Volcanoes influenced the formation of sedimentary rocks in the Trans-Urals
Volcanic activity in the North Atlantic region is the root cause of abundant ashfalls. It is also recently linked to the catastrophic climate warming by an average of 4–8 °C, which occurred 55 million years ago.
Geosciences magazine published an article on clay minerals and clastic material in Paleocene-Eocene biogenic silicon rocks of Western Siberia as markers of volcanic activity and sedimentation by Pavel Smirnov, head of the Laboratory of Sedimentology and Paleobiosphere Evolution, Institute of Environmental and Agricultural Biology (X-BIO), University of Tyumen, written with co-authors from Russia and Germany.
The article considers the origin of clay minerals and clastic material in sedimentary rocks that formed 50–55 million years ago in the Trans-Ural region. It was found that volcanic processes also contributed to the formation of these rocks.
"About 50–55 million years ago the North Atlantic region had a large-scale formation of volcanic rocks during the continental split between Europe and Greenland, which until then had been a single whole, – the team leader explained. – Do not be surprised that volcanic activity in such a remote region as the North Atlantic has influenced sedimentation processes in Western Siberia. According to some scientists, volcanic activity in the North Atlantic region – in Greenland, on the British Isles and in the modern region of the North Sea –is responsible for heavy ashfalls over vast territories, and, more importantly, for the last catastrophic climate warming of an average of 4 –8 °С, that accrued 55 million years ago. This event was called the Paleocene-Eocene thermal peak".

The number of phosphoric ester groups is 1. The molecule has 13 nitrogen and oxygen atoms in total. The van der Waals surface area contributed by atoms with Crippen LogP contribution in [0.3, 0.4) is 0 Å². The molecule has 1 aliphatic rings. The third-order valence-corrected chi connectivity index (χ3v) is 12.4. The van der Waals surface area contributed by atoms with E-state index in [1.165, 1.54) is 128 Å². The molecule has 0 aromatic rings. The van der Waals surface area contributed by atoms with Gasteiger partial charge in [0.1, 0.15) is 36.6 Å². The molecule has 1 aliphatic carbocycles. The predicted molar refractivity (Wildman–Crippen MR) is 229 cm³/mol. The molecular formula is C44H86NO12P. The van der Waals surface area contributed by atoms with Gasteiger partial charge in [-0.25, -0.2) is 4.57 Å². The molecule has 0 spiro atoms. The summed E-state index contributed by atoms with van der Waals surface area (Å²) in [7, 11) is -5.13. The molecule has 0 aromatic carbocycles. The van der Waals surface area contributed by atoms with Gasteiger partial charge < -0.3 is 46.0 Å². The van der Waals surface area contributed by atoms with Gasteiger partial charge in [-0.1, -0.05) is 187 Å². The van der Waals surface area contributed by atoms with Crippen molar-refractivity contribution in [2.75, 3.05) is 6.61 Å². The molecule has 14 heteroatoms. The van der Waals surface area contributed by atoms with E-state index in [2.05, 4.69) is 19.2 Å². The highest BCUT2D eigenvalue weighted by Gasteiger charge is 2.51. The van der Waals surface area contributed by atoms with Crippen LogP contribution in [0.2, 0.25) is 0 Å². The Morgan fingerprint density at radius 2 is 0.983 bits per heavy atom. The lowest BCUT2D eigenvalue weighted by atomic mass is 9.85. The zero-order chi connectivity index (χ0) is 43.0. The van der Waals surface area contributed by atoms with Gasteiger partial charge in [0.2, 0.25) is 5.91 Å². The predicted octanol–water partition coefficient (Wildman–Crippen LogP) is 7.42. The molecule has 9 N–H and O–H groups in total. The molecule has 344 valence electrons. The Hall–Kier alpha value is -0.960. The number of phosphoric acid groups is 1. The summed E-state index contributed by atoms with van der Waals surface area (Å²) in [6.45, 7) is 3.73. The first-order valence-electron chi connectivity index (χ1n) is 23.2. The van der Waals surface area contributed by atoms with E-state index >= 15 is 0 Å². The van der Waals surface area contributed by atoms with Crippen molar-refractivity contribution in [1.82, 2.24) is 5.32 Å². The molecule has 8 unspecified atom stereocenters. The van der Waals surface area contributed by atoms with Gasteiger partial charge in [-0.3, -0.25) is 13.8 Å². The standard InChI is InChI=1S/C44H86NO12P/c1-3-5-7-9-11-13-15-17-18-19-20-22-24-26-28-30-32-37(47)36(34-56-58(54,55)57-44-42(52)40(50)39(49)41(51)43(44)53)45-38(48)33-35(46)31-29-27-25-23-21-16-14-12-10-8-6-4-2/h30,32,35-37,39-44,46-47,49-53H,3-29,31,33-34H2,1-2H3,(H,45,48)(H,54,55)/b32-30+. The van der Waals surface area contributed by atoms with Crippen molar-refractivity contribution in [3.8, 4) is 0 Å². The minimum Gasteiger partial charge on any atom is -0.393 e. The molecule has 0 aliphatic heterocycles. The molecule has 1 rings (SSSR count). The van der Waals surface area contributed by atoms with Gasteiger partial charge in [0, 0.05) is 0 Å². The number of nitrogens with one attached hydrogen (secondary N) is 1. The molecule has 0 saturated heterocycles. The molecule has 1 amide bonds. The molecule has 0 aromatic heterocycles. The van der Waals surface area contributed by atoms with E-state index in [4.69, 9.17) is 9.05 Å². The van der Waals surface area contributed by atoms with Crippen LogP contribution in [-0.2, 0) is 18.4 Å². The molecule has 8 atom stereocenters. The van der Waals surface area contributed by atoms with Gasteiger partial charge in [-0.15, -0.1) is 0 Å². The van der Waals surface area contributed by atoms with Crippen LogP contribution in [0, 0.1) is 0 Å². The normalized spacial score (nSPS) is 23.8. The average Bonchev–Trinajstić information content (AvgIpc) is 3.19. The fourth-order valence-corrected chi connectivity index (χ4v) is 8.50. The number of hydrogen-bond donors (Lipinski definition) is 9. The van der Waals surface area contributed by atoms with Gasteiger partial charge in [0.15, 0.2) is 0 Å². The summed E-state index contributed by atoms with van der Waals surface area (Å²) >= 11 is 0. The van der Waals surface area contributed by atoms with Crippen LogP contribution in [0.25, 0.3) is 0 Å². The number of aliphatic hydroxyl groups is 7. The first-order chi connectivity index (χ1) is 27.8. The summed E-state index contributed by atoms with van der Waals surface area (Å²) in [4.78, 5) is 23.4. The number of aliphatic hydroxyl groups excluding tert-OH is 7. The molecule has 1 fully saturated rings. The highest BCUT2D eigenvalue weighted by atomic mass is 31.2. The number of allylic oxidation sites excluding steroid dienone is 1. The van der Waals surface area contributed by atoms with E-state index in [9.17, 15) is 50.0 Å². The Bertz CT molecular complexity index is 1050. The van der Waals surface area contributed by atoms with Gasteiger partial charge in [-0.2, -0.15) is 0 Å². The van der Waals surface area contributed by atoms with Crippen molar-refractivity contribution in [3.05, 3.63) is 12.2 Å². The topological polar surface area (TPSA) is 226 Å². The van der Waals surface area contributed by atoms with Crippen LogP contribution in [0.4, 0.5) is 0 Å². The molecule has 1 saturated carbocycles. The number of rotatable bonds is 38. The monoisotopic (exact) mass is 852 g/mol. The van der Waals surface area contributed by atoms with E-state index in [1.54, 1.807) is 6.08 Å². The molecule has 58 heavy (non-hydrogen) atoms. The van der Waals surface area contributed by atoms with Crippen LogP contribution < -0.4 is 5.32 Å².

This work was carried out as part of the Russian Foundation of Basic Research “Perspectiva” competition for project No. 19-35-60004 “Sedimentology and geochemistry of marine siliceous formations in Western Siberia in the context of catastrophic thermal events of the Paleocene and Eocene”, 2019–2021. (Pavel Smirnov, supervisor, candidate of geological and mineralogical sciences).
Source: UTMN Department of Strategic Communications